COLORADO SPRINGS, Colo. Texas Instruments Inc. is adding two features to its mobile broadcast TV product not normally associated with handheld video viewing.
At this week's International Broadcasting Convention, TI will demonstrate personal video recorder (PVR) and picture-in-picture (PiP) capabilities using its Hollywood DTV1000 chip in conjunction with the OMAP 2430.
Simon Morris, business line manager for mobile broadcast at TI, said the advantage of offering the features is to achieve PVR and PiP capabilities without resorting to double- or triple-bufferingrequiring large off-chip SRAM. TI is instead implementing software to operate within the primary 2-Mbit buffer memory of the Hollywood chip set.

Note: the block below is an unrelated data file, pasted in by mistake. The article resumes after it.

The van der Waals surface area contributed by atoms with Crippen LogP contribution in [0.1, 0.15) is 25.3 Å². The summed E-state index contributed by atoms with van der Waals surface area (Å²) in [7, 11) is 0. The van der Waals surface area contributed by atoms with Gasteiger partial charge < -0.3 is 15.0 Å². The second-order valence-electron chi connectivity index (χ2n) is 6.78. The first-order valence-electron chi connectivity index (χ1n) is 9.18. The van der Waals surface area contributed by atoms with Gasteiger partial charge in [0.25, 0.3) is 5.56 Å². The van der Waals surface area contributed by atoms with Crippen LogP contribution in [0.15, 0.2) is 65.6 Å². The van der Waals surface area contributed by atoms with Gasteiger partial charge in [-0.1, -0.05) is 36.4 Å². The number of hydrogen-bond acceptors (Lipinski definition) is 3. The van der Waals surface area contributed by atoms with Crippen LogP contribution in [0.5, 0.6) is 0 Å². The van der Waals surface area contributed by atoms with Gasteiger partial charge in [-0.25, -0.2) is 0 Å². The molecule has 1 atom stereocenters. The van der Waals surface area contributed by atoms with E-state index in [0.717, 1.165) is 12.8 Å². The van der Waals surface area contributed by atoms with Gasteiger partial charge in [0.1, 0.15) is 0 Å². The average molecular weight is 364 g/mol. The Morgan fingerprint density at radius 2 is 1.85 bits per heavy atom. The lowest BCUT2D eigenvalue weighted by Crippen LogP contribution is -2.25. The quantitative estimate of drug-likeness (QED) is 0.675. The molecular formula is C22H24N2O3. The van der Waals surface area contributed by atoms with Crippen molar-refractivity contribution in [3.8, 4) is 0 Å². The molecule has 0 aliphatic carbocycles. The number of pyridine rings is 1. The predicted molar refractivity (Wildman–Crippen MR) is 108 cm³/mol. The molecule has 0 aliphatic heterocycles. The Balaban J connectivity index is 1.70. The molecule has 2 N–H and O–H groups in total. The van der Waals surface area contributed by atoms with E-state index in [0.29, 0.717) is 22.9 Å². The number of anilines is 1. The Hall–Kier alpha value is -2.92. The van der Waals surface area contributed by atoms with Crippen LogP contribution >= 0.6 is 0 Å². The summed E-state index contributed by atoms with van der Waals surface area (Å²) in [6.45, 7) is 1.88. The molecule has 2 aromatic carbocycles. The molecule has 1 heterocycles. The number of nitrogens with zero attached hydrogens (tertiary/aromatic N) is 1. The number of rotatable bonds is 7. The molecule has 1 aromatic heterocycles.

"We expect to see the features offered by competing baseband and video players, but not at the footprint and power consumption we will demonstrate," Morris claimed.
While European mobile video trials during the 2006 World Cup revealed questionable consumer support for advanced features, Morris said demographic studies have identified consumer demand for some advanced features. PVR capabilities, for example, depending on system design, enable the recording of full-length TV shows on a handheld device using internal memory, Morris said.
A smaller embedded picture, even with the highest-resolution screens, isn't intended for observing detail, he added, but would allow users to track scene changes, alerting them to shift from one broadcast channel to another.
The software is ready to implement, and will be showing up in handhelds in 2007, Morris said.